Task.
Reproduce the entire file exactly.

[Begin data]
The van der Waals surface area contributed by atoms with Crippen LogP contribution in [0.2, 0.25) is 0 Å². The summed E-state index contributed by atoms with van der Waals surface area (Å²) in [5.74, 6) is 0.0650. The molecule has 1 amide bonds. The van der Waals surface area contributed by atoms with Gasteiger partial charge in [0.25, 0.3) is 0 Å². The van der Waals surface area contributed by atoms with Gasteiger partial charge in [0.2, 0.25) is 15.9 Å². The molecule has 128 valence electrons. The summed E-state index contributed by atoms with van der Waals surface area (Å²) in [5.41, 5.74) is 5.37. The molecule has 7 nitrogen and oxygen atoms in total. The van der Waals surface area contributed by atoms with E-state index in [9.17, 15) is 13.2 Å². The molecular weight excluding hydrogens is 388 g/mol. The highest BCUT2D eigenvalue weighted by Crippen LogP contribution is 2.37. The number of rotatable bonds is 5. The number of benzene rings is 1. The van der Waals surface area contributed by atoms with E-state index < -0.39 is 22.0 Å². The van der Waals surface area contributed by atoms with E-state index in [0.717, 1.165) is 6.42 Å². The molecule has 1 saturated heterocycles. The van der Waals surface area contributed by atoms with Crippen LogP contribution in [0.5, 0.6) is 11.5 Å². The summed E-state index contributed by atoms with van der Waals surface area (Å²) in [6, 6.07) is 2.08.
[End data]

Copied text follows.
The van der Waals surface area contributed by atoms with Crippen LogP contribution in [0.2, 0.25) is 0 Å². The summed E-state index contributed by atoms with van der Waals surface area (Å²) in [5.74, 6) is 0.0650. The molecule has 1 amide bonds. The van der Waals surface area contributed by atoms with Gasteiger partial charge in [0.25, 0.3) is 0 Å². The van der Waals surface area contributed by atoms with Gasteiger partial charge in [0.2, 0.25) is 15.9 Å². The molecule has 128 valence electrons. The summed E-state index contributed by atoms with van der Waals surface area (Å²) in [5.41, 5.74) is 5.37. The molecule has 7 nitrogen and oxygen atoms in total. The van der Waals surface area contributed by atoms with E-state index in [9.17, 15) is 13.2 Å². The molecular weight excluding hydrogens is 388 g/mol. The highest BCUT2D eigenvalue weighted by Crippen LogP contribution is 2.37. The number of rotatable bonds is 5. The number of benzene rings is 1. The van der Waals surface area contributed by atoms with E-state index < -0.39 is 22.0 Å². The van der Waals surface area contributed by atoms with E-state index in [0.717, 1.165) is 6.42 Å². The molecule has 1 saturated heterocycles. The van der Waals surface area contributed by atoms with Crippen LogP contribution in [0.5, 0.6) is 11.5 Å². The summed E-state index contributed by atoms with van der Waals surface area (Å²) in [6, 6.07) is 2.08.